A survey released by the University of Hong Kong on Thursday found a record low number of residents identifying themselves as “Chinese.” A huge majority of residents said they were not proud of holding Chinese citizenship, with the number soaring to 90 percent among young people.
“In-depth analyses show that the younger the respondents, the less likely they feel proud of becoming a national citizen of China, and also the more negative they are toward the Central Government’s policies on Hong Kong,” noted Edward Tai, senior data analyst for the Public Opinion Program at Hong Kong University (HKUPOP).
Tai said the results, summarized by the Hong Kong Free Press, clearly reflect the impact of the massive demonstrations against an extradition bill that was seen as a threat to the autonomy of the island:
In the survey, 53 per cent of the interviewees identified as Hongkongers, while 11 per cent identified as Chinese. 12 per cent identified as “Chinese in Hong Kong”, and 23 per cent identified themselves as “Hongkongers in China.”
When asked if they were proud of being a national citizen of China, 71 per cent said “no” and 27 per cent said “yes.” 90 per cent in the age group 18-29 answered “no.”
“All these indicators are at their record lows since the handover. Director of HKUPOP Robert Chung feels sorry and helpless at the result,” the polling unit said in a press release whose wording suggests they expect the poll to be studied carefully in Beijing.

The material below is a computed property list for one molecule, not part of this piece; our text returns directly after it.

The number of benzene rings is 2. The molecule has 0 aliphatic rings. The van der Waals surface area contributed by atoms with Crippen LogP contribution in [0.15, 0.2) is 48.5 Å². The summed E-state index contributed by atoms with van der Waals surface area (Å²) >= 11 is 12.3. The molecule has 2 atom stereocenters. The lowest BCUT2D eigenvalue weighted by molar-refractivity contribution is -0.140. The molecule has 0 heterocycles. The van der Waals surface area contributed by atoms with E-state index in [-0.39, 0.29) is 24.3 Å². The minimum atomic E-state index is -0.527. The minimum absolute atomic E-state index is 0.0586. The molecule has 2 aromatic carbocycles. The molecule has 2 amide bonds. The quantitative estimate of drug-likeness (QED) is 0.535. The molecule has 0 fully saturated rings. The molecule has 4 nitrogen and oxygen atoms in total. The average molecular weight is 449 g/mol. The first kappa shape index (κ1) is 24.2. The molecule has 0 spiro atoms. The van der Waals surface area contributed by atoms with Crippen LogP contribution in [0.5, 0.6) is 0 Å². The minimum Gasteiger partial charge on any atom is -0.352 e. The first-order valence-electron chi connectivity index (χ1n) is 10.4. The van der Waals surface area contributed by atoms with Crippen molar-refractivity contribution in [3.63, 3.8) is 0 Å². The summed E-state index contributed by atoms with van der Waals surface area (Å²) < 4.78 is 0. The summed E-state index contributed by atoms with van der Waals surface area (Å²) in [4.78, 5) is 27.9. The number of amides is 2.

Taiwan News suggested Chung has good reason to feel glum, since HKUPOP “will soon cease operations due to reorganization,” and it is “not known whether this survey will continue in the future.”
Taiwan News also found an interesting aspect of the poll: the headline-grabbing question described by the Hong Kong Free Press limited respondents to only four choices of identity, those being Hong Konger, Chinese, Chinese in Hong Kong, and Hong Konger in China. In a separate poll question with more identification options, the leading choice was still Hong Konger, followed by Asian, global citizen, “member of the Chinese race,” Chinese, and lastly “citizen of the People’s Republic of China.” Such low scores for the concepts of both “Chinese” and “citizen of the PRC” are a double slap to the Chinese Communist Party.
Observers like Mary Hui at Quartz took the poll as strong evidence that China’s quest to gradually assimilate Hong Kong is doomed, as it arrived just a few days before the 22nd anniversary of Hong Kong’s handover from the United Kingdom to China on July 1.
Demonstrators surely have the date circled on their calendars, as they will appreciate the value of capturing the world’s attention with massive rallies during the anniversary commemoration.
“Already, protesters have co-opted imagery from Chinese Communist Party propaganda to urge people to hijack and disrupt the flag-raising ceremony, during which both the Chinese and Hong Kong flags are honored, and to drown out the Chinese national anthem by singing rival anthems from different countries,” Hui reported.